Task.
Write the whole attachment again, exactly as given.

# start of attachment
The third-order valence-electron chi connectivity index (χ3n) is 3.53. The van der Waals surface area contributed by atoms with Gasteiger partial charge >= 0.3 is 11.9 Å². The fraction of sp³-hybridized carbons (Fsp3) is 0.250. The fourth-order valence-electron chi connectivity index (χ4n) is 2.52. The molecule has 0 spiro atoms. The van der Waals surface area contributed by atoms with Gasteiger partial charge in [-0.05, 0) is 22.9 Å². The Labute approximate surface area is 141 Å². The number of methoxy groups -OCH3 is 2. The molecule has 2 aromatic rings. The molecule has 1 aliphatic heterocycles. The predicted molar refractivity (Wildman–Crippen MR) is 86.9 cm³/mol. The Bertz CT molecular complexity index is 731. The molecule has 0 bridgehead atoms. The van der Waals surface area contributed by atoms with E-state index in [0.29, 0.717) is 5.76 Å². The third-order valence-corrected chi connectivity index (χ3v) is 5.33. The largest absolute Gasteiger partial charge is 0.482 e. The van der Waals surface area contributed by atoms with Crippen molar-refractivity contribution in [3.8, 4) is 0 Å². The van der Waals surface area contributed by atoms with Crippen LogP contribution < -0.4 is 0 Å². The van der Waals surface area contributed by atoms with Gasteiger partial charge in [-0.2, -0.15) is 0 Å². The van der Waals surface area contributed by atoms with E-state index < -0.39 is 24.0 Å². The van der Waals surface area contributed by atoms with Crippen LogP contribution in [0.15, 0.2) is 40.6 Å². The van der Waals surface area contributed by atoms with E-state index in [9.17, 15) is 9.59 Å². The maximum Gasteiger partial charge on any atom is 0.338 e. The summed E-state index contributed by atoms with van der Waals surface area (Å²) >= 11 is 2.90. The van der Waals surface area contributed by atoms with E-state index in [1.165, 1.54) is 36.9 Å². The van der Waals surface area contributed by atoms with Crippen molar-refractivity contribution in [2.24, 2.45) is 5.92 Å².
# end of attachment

The third-order valence-electron chi connectivity index (χ3n) is 3.53. The van der Waals surface area contributed by atoms with Gasteiger partial charge >= 0.3 is 11.9 Å². The fraction of sp³-hybridized carbons (Fsp3) is 0.250. The fourth-order valence-electron chi connectivity index (χ4n) is 2.52. The molecule has 0 spiro atoms. The van der Waals surface area contributed by atoms with Gasteiger partial charge in [-0.05, 0) is 22.9 Å². The Labute approximate surface area is 141 Å². The number of methoxy groups -OCH3 is 2. The molecule has 2 aromatic rings. The molecule has 1 aliphatic heterocycles. The predicted molar refractivity (Wildman–Crippen MR) is 86.9 cm³/mol. The Bertz CT molecular complexity index is 731. The molecule has 0 bridgehead atoms. The van der Waals surface area contributed by atoms with E-state index in [0.29, 0.717) is 5.76 Å². The third-order valence-corrected chi connectivity index (χ3v) is 5.33. The largest absolute Gasteiger partial charge is 0.482 e. The van der Waals surface area contributed by atoms with Crippen molar-refractivity contribution in [3.8, 4) is 0 Å². The van der Waals surface area contributed by atoms with Crippen LogP contribution < -0.4 is 0 Å². The van der Waals surface area contributed by atoms with Gasteiger partial charge in [-0.2, -0.15) is 0 Å². The van der Waals surface area contributed by atoms with E-state index < -0.39 is 24.0 Å². The van der Waals surface area contributed by atoms with Crippen LogP contribution in [0.15, 0.2) is 40.6 Å². The van der Waals surface area contributed by atoms with E-state index in [9.17, 15) is 9.59 Å². The maximum Gasteiger partial charge on any atom is 0.338 e. The summed E-state index contributed by atoms with van der Waals surface area (Å²) >= 11 is 2.90. The van der Waals surface area contributed by atoms with E-state index in [1.165, 1.54) is 36.9 Å². The van der Waals surface area contributed by atoms with Crippen molar-refractivity contribution in [2.24, 2.45) is 5.92 Å².